U.S. citizens are encouraged to carry a copy of their U.S. passports with them at all times for ready proof of identity and U.S. citizenship if questioned by local officials.  Police occasionally stop travelers on the main roads leading out of the capital to check identity documents.

For the latest security information, U.S. citizens traveling abroad should regularly monitor the Department of State's Bureau of Consular Affairs' website, which contains current the Travel Warnings and Travel Alerts as well as the Worldwide Caution.

Up-to-date information on safety and security can also be obtained by calling 1-888-407-4747 toll-free within the U.S. and Canada, or by calling a regular toll line, 1-202-501-4444, from other countries. These numbers are available from 8:00 a.m. to 8:00 p.m. Eastern Time, Monday through Friday (except U.S. federal holidays).

The Department of State urges American citizens to take responsibility for their own personal security while traveling overseas.  For general information about appropriate measures travelers can take to protect themselves in an overseas environment, see the Department of State’s extensive tips and advice on traveling safely abroad.


Accurate crime statistics are not available, but crime appears to be on the rise. Most crimes are petty thefts, but there have also been home invasions and more serious crimes.  Major crimes involving third country nationals (TCNs) are rare, but increasing in frequency.  The number of murders has increased, involving Djiboutians and TCNS.

In many countries around the world, counterfeit and pirated goods are widely available.  Transactions involving such products may be illegal under local law.  In addition, bringing them back to the United States may result in forfeitures and/or fines.


If you are the victim of a crime abroad, you should contact the local police and the nearest U.S. embassy or consulate (see end of this sheet or see the Department of State’s list of embassies and consulates).  This includes the loss or theft of a U.S. passport.  The embassy/consulate staff can, for example, help you find appropriate medical care, contact family members or friends and explain how funds may be transferred.  Although the investigation and prosecution of the crime are solely the responsibility of local authorities, consular officers can help you to understand the local criminal justice process and to find an attorney if needed.

Please see our information on Victims of Crime, including possible victim compensation programs in the United States.


While in a foreign country, a U.S. citizen is subject to that country's laws and regulations, which sometimes differ significantly from those in the United States and may not afford the protections available to the individual under U.S. law.  Penalties for breaking the law can be more severe than in the United States for similar offenses.  Engaging in sexual conduct with children or using or disseminating child pornography in a foreign country is a crime, prosecutable in the United States.

Persons violating Djibouti's laws, even unknowingly, may be expelled, arrested, or imprisoned.  Penalties for possessing, using, or trafficking in illegal drugs in Djibouti are severe, and convicted offenders can expect long jail sentences and heavy fines.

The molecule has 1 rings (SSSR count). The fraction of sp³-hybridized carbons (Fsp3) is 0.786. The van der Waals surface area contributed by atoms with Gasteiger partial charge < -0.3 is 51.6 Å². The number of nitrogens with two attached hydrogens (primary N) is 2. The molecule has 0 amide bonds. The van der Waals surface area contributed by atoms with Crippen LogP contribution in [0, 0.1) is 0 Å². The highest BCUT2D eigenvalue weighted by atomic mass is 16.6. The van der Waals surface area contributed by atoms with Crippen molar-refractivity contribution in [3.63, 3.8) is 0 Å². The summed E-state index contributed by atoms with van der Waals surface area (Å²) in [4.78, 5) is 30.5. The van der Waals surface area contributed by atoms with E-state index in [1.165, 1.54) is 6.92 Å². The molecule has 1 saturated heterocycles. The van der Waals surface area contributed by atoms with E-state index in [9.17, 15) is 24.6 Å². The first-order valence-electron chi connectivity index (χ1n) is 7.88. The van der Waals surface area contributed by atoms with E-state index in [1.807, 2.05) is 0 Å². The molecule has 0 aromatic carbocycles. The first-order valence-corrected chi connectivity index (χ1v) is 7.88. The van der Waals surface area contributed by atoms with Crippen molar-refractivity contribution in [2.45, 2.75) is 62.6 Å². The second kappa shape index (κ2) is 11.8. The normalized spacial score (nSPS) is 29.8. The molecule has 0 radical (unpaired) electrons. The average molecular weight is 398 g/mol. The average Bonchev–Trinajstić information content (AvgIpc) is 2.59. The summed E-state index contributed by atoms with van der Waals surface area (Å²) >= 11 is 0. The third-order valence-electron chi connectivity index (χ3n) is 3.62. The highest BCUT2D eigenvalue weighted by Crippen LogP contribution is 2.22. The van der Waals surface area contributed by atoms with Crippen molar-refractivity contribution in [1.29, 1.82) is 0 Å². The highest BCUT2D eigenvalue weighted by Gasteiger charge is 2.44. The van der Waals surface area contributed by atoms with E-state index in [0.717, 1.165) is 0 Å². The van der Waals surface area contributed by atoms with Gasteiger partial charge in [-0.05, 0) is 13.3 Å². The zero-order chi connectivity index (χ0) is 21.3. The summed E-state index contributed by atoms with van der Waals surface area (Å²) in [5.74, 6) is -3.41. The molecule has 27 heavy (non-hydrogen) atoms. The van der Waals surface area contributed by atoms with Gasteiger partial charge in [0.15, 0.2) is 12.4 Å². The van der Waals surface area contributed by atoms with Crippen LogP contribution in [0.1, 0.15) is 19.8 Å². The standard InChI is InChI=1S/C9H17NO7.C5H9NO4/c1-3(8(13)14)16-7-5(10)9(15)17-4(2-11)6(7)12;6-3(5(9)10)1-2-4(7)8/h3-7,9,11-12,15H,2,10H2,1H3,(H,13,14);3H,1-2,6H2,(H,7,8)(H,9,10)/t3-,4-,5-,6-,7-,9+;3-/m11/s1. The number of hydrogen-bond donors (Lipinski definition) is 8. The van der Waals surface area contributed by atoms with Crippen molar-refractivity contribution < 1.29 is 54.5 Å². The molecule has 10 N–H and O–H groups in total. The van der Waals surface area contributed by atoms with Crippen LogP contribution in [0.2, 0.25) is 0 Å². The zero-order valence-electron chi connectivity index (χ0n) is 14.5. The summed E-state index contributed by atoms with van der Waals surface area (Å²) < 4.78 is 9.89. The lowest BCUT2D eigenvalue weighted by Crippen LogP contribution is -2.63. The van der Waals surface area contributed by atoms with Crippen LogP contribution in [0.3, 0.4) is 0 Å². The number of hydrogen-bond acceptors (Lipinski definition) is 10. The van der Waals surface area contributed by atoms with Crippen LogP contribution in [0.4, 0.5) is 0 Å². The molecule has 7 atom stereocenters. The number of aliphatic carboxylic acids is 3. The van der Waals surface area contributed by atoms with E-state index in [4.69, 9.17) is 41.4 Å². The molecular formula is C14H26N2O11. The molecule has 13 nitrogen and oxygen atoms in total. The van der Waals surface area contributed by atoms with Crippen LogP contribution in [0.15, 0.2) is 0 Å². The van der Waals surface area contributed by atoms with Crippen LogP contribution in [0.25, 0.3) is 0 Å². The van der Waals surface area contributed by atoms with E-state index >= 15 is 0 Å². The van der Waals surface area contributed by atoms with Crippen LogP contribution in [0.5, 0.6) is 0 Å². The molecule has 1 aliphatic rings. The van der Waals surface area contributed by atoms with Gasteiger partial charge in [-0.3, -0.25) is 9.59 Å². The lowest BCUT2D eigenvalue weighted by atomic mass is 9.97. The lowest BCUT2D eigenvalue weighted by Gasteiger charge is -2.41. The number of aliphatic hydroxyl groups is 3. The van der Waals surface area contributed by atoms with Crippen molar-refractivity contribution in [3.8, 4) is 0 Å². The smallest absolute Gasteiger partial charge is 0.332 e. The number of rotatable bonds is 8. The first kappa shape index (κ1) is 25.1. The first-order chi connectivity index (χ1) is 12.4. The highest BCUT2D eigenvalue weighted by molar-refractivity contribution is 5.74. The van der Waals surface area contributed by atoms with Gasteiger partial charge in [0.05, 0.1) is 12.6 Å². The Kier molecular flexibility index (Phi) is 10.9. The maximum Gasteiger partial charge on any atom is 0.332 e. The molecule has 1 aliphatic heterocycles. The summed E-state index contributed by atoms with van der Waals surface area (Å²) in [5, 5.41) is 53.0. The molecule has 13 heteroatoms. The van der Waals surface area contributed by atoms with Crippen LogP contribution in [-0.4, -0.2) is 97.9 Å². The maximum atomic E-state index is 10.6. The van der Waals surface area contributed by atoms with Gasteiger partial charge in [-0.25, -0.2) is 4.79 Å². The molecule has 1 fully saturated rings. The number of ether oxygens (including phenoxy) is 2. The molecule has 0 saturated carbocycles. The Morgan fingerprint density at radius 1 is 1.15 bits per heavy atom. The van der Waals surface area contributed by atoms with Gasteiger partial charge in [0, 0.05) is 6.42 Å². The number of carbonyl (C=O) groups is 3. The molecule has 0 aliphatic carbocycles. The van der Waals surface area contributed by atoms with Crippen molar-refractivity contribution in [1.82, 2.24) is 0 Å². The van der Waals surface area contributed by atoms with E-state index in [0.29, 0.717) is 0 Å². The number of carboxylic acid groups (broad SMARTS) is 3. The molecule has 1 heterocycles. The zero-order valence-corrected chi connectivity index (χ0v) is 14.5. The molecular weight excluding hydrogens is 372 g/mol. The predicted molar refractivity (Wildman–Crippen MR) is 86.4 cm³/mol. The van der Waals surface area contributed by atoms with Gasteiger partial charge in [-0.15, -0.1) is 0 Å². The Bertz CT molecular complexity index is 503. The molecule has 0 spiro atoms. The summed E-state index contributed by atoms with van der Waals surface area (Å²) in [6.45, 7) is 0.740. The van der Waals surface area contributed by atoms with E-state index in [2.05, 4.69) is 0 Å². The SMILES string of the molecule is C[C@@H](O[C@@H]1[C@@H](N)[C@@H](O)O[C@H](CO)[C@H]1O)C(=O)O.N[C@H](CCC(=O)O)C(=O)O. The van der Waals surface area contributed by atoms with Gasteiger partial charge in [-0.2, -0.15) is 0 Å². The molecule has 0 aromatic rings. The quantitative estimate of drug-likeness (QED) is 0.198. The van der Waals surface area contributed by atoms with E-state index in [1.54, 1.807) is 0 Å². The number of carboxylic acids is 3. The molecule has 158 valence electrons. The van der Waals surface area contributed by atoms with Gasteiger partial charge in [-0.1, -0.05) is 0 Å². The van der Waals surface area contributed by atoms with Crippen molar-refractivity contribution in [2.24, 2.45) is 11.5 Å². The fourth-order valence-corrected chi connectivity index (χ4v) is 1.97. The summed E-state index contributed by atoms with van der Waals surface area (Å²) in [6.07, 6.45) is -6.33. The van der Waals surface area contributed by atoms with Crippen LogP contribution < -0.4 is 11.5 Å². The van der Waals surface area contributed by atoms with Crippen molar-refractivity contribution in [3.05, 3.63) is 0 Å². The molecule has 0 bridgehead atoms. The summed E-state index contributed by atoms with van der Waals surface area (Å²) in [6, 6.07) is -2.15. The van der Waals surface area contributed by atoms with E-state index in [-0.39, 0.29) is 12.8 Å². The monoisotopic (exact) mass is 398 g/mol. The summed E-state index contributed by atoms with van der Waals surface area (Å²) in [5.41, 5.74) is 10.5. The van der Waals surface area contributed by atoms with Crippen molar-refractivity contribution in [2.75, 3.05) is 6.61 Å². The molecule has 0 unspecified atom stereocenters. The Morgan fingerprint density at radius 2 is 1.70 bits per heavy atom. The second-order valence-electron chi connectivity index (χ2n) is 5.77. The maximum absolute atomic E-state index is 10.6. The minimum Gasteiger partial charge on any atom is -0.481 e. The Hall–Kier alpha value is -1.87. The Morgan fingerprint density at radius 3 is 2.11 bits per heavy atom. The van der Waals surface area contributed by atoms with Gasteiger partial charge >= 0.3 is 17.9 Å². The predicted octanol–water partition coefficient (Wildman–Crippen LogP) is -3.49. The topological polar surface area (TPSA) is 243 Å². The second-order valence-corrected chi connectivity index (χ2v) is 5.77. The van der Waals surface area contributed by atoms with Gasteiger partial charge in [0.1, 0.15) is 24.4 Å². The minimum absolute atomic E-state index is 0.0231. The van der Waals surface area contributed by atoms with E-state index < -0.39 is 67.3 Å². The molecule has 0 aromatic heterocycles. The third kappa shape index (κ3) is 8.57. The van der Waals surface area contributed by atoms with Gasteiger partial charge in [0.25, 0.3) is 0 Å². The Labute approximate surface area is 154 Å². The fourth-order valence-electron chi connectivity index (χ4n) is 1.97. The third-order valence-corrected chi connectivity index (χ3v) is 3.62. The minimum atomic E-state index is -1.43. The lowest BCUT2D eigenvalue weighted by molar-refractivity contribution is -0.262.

Although the narcotic khat is legal and widely chewed in Djibouti, it is illegal in many countries, including the United States.

Djiboutians are generally conservative in dress and manner, especially in rural areas.

Photography of public infrastructure (including, but not limited to, public buildings, seaports, the airport, bridges, military facilities or personnel) is not allowed in Djibouti.  Use extreme caution when photographing anyone or anything near prohibited areas.  Photographic equipment will be confiscated, and the photographer may be arrested.

Djibouti is a cash-based economy and credit cards are not widely accepted.  Automated teller machines (ATMs) are limited.  Changing money on the street is legal, but be aware of possible scams as well as personal safety considerations if people observe you carrying large amounts of cash.  The exchange rate on the street will be similar to that at a bank or hotel.  It is important that the U.S. banknotes that you carry have a date of 2003 or newer because many currency exchanges will not accept U.S. paper money older than 2003.

Djiboutian customs authorities may enforce strict regulations concerning temporary importation into or export from Djibouti of firearms.  It is advisable to contact the Embassy of Djibouti in Washington, DC, for specific information regarding customs requirements.


Adequate medical facilities in the capital of Djibouti are limited, and medicines are often unavailable.  Medicines that are available are extremely expensive.  Medical services in some outlying areas may be completely nonexistent.  Motorists especially should be aware that in case of an accident outside the capital, emergency medical treatment would depend almost exclusively on passersby.  In addition, cell phone coverage in outlying areas is often unavailable, making it impossible to summon help.

Malaria and dengue fever are prevalent in Djibouti.  Travelers who become ill with a fever or flu-like illness while traveling in a malaria-risk area and up to one year after returning home should seek prompt medical attention and tell the physician their travel history and what anti-malarial drugs they have been taking.